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First responders spread thin as regime renews Douma strikes

AMMAN: Local Civil Defense personnel in the opposition-held Damascus suburb […]

23 August 2015

AMMAN: Local Civil Defense personnel in the opposition-held Damascus suburb of Douma struggled to cope in the aftermath of six regime airstrikes that killed dozens of civilians in the city on Saturday, one week after regime airstrikes killed more than 100 people in a public market, in what activists are calling the “Great Douma Massacre.”

Four regime airstrikes hit the city on Saturday morning, flattening buildings on top of residents, the spokesman of the Douma City Coordination Council told Syria Direct on Sunday, requesting anonymity. Several hours later, the planes returned and struck the city with two surface-to-surface missiles.

“Douma has seen continuous bombardment” over the past two weeks, including three major massacres, Ayman Abu Anas, an activist with the Coordination Council told Syria Direct on Sunday, adding that the number of those killed in Saturday’s attack had reached 40 so far.

First responders scour the rubble in Douma following regime air raids on Saturday. Photo courtesy of Douma LCC.

Amidst ongoing regime airstrikes on Ghouta towns, local first responders are struggling with a severe shortage of personnel, heavy equipment and medical supplies.

“The Civil Defense does not have the supplies necessary to do its work,” Muhammad Khobbiah, a Douma resident who helped extract bodies from under the rubble alongside the Civil Defense told Syria Direct on Sunday.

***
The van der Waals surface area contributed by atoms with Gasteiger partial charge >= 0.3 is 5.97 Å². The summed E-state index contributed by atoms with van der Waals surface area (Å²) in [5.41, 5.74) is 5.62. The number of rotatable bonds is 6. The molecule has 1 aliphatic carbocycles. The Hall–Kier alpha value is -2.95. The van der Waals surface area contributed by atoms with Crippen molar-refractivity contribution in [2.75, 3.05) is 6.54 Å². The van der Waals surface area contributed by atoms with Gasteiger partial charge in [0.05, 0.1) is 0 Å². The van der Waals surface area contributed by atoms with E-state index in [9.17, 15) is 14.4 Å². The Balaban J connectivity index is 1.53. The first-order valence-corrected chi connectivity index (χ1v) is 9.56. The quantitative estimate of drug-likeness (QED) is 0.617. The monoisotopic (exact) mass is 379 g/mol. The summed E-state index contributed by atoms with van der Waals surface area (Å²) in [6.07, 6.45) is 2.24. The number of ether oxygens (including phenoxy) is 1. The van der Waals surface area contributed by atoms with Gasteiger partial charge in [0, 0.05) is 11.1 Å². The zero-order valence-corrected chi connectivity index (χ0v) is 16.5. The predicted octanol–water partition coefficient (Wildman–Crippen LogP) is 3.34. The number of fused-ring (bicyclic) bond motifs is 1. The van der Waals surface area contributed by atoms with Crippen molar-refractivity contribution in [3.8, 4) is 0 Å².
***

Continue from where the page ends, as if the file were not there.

Without the necessary supplies, avoidable tragedies are one inescapable part of the carnage inflicted by regime bombings. One such incident involved twenty-three members of the Issa family who were trapped in their four-story home after the airstrikes.

While members of the Civil Defense were able to dig an opening and extract three people who had sheltered in the building’s basement, twenty others remained pinned under the rubble, Khobbiah told Syria Direct, speaking of the rescue efforts.

“We heard the screams of the people in the upper levels for three hours straight, unable to do anything,” he says. “As the Civil Defense tried to use a winch to lift the rubble, the roof collapsed, killing all those who were in the upper floors.”

Activists on the ground in Douma are quick to point out that Saturday’s bombings were only the latest in a series of attacks on the city that the Outer Damascus Civil Defense said in an announcement have killed more than 200 and injured more than 400 in recent days.

In the same announcement, the group declared a disaster in Douma and called for immediate intervention by international governing bodies and human rights organizations to stop the attacks.

Syrian state media did not comment on the latest attacks, which came a day after the second anniversary of twin Sarin gas attacks in East and West Ghouta that killed hundreds of civilians in the opposition-held suburbs in 2013.

With no end in sight to regime attacks and ongoing blockades, some of those in the city stress the enormity of Douma’s ongoing human tragedy.

“With my thanks to those who convey our suffering [to the world], you cannot imagine its magnitude because you have not lived it,” Khobbiah said on Sunday.

“Hearing is not the same as seeing.”

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